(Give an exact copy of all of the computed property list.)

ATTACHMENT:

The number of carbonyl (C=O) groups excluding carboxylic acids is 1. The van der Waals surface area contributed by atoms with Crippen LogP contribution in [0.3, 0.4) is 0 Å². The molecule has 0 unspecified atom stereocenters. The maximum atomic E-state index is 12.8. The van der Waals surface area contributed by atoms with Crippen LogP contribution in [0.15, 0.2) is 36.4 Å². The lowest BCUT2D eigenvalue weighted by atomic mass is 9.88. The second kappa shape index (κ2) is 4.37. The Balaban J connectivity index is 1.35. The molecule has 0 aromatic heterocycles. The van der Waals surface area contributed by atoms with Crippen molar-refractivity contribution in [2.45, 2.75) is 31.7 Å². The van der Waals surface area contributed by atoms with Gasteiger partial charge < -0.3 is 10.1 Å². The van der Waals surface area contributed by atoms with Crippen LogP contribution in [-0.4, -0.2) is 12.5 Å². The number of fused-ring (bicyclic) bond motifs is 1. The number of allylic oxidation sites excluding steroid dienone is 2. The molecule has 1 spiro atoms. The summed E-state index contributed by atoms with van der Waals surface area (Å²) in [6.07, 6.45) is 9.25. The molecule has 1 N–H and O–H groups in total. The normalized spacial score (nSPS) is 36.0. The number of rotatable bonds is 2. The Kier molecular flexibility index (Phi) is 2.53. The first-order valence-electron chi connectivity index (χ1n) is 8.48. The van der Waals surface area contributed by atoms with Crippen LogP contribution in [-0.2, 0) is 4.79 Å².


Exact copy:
The number of carbonyl (C=O) groups excluding carboxylic acids is 1. The van der Waals surface area contributed by atoms with Crippen LogP contribution in [0.3, 0.4) is 0 Å². The molecule has 0 unspecified atom stereocenters. The maximum atomic E-state index is 12.8. The van der Waals surface area contributed by atoms with Crippen LogP contribution in [0.15, 0.2) is 36.4 Å². The lowest BCUT2D eigenvalue weighted by atomic mass is 9.88. The second kappa shape index (κ2) is 4.37. The Balaban J connectivity index is 1.35. The molecule has 0 aromatic heterocycles. The van der Waals surface area contributed by atoms with Crippen molar-refractivity contribution in [2.45, 2.75) is 31.7 Å². The van der Waals surface area contributed by atoms with Gasteiger partial charge < -0.3 is 10.1 Å². The van der Waals surface area contributed by atoms with Crippen LogP contribution in [-0.4, -0.2) is 12.5 Å². The number of fused-ring (bicyclic) bond motifs is 1. The number of allylic oxidation sites excluding steroid dienone is 2. The molecule has 1 spiro atoms. The summed E-state index contributed by atoms with van der Waals surface area (Å²) in [6.07, 6.45) is 9.25. The molecule has 1 N–H and O–H groups in total. The normalized spacial score (nSPS) is 36.0. The number of rotatable bonds is 2. The Kier molecular flexibility index (Phi) is 2.53. The first-order valence-electron chi connectivity index (χ1n) is 8.48. The van der Waals surface area contributed by atoms with Crippen LogP contribution in [-0.2, 0) is 4.79 Å².